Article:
Will it happen? A girl can dream, can't she? But unless Apple completely changes the size and placement of its camera hardware, we aren't going to see a bigger sensor on the next iPhone.
4. More megapixels
If I can't have a bigger sensor (and let's face it, I most likely won't), then I'll settle for a few more megapixels. Most experts are expecting the next iPhone camera to come with at least 13MP to match the Galaxy S4, Galaxy Note 3 and LG G2.
Will it happen? If history repeats itself, we can expect some more megapixels. Apple went from 5MP on the iPhone 4 to 8MP on the 4S. On extrapolation alone, we can look for at least three more megapixels in the next iPhone camera sensor, though we can always hope for more.
5. Longer battery life
The iPhone 5's big screen is great and all, but keeping the larger phone alive all day can be nearly impossible if you are actively using it (especially for photography). To get the most out of the new iPhone, we need better battery life without having to purchase extra accessories.
Will it happen? Maybe on this iPhone, but definitely in the future. Samsung's Galaxy Note 3 has a new chip that will improve the device's battery life by up to 30 percent. New hardware technology combined with power-saving software has allowed Apple to increase performance without sacrificing battery life before, but as Apple proved with the latest MacBook Air, longer battery life alone is a huge selling point.
6. Surprise photo features on iOS 7
We already know a lot about the next version of Apple's mobile operating system. We know that it will allow for square format capture, come with nine different retro filters, and feature a new automatic categorization system for photo organization. These are welcome improvements, but I want a little more.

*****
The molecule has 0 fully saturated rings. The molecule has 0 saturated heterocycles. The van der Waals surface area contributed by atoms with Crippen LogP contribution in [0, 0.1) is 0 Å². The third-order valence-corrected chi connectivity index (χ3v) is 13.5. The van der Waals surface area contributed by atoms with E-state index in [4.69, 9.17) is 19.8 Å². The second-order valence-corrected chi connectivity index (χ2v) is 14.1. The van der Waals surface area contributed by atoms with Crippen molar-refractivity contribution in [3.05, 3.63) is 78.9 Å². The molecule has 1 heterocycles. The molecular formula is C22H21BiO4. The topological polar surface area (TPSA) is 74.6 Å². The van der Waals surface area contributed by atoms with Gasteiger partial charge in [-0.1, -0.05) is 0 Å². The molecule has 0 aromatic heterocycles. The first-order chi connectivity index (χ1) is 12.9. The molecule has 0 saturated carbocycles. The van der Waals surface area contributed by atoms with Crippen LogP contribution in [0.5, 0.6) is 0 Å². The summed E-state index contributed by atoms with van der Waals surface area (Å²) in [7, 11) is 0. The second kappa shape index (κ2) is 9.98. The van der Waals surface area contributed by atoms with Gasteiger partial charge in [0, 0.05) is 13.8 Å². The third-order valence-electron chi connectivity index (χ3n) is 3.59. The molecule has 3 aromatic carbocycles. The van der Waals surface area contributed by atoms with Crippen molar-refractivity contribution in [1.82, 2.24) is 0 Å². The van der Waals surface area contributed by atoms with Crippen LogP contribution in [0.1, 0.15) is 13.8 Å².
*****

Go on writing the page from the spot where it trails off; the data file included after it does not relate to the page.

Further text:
While some other features would be lovely, I just really want to be able to pick different focal and exposure points in the native camera application. Is that too much to ask? Even Flickr now has this feature standard in its free app. C'mon, Apple, give us this.
And if you really want to get fancy, how about an iOS equivalent to Nokia's Pro Camera app?
Will it happen? Hopefully. Apple loves to add just "one more thing" in its announcements. When iOS 6 was released last year, Apple waited until the fall to reveal the panorama feature, even though developers had the new operating system since June. Way back in 2010, Apple waited until the first update of iOS 4 to release its HDR photography feature.
For Apple's sake, I hope that it surprises me with some photography feature that I didn't even know I wanted, because that new Sony phone and Lumia 1020 are looking awful pretty right now. And I know I can't be the only iPhone user to think so.
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In this weeks' Throwback Thursday article, Simon raises a toast to the Sony Digital Mavica FD71 - a little camera which used really big memory cards.